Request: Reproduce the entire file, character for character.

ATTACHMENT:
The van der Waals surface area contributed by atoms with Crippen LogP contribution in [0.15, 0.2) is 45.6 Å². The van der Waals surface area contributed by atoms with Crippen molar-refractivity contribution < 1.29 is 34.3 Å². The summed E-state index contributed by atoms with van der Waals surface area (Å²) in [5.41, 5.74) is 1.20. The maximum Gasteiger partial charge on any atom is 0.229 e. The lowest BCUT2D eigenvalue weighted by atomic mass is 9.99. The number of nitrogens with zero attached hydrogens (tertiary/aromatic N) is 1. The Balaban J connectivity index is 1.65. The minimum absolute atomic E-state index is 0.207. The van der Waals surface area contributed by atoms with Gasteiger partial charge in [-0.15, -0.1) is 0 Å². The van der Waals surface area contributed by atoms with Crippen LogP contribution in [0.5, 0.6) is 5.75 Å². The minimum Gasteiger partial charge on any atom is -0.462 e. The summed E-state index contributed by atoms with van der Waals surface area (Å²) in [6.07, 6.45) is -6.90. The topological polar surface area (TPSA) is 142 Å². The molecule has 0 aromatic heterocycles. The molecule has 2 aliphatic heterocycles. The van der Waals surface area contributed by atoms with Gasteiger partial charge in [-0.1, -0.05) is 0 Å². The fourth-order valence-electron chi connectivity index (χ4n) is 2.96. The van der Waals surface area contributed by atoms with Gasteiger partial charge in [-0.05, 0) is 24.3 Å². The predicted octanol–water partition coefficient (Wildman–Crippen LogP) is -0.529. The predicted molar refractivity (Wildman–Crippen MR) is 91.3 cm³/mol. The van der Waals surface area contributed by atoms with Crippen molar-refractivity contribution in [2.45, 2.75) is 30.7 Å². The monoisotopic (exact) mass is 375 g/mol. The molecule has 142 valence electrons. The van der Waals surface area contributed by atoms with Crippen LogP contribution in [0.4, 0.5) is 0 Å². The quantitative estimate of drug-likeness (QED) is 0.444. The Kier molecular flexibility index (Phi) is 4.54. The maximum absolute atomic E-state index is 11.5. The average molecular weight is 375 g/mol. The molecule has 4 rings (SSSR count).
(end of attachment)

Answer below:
The van der Waals surface area contributed by atoms with Crippen LogP contribution in [0.15, 0.2) is 45.6 Å². The van der Waals surface area contributed by atoms with Crippen molar-refractivity contribution < 1.29 is 34.3 Å². The summed E-state index contributed by atoms with van der Waals surface area (Å²) in [5.41, 5.74) is 1.20. The maximum Gasteiger partial charge on any atom is 0.229 e. The lowest BCUT2D eigenvalue weighted by atomic mass is 9.99. The number of nitrogens with zero attached hydrogens (tertiary/aromatic N) is 1. The Balaban J connectivity index is 1.65. The minimum absolute atomic E-state index is 0.207. The van der Waals surface area contributed by atoms with Gasteiger partial charge in [-0.15, -0.1) is 0 Å². The van der Waals surface area contributed by atoms with Crippen LogP contribution in [0.5, 0.6) is 5.75 Å². The minimum Gasteiger partial charge on any atom is -0.462 e. The summed E-state index contributed by atoms with van der Waals surface area (Å²) in [6.07, 6.45) is -6.90. The topological polar surface area (TPSA) is 142 Å². The molecule has 0 aromatic heterocycles. The molecule has 2 aliphatic heterocycles. The van der Waals surface area contributed by atoms with Gasteiger partial charge in [-0.1, -0.05) is 0 Å². The fourth-order valence-electron chi connectivity index (χ4n) is 2.96. The van der Waals surface area contributed by atoms with Gasteiger partial charge in [-0.05, 0) is 24.3 Å². The predicted octanol–water partition coefficient (Wildman–Crippen LogP) is -0.529. The predicted molar refractivity (Wildman–Crippen MR) is 91.3 cm³/mol. The van der Waals surface area contributed by atoms with Crippen molar-refractivity contribution in [2.45, 2.75) is 30.7 Å². The monoisotopic (exact) mass is 375 g/mol. The molecule has 142 valence electrons. The van der Waals surface area contributed by atoms with Crippen LogP contribution in [0.4, 0.5) is 0 Å². The quantitative estimate of drug-likeness (QED) is 0.444. The Kier molecular flexibility index (Phi) is 4.54. The maximum absolute atomic E-state index is 11.5. The average molecular weight is 375 g/mol. The molecule has 4 rings (SSSR count).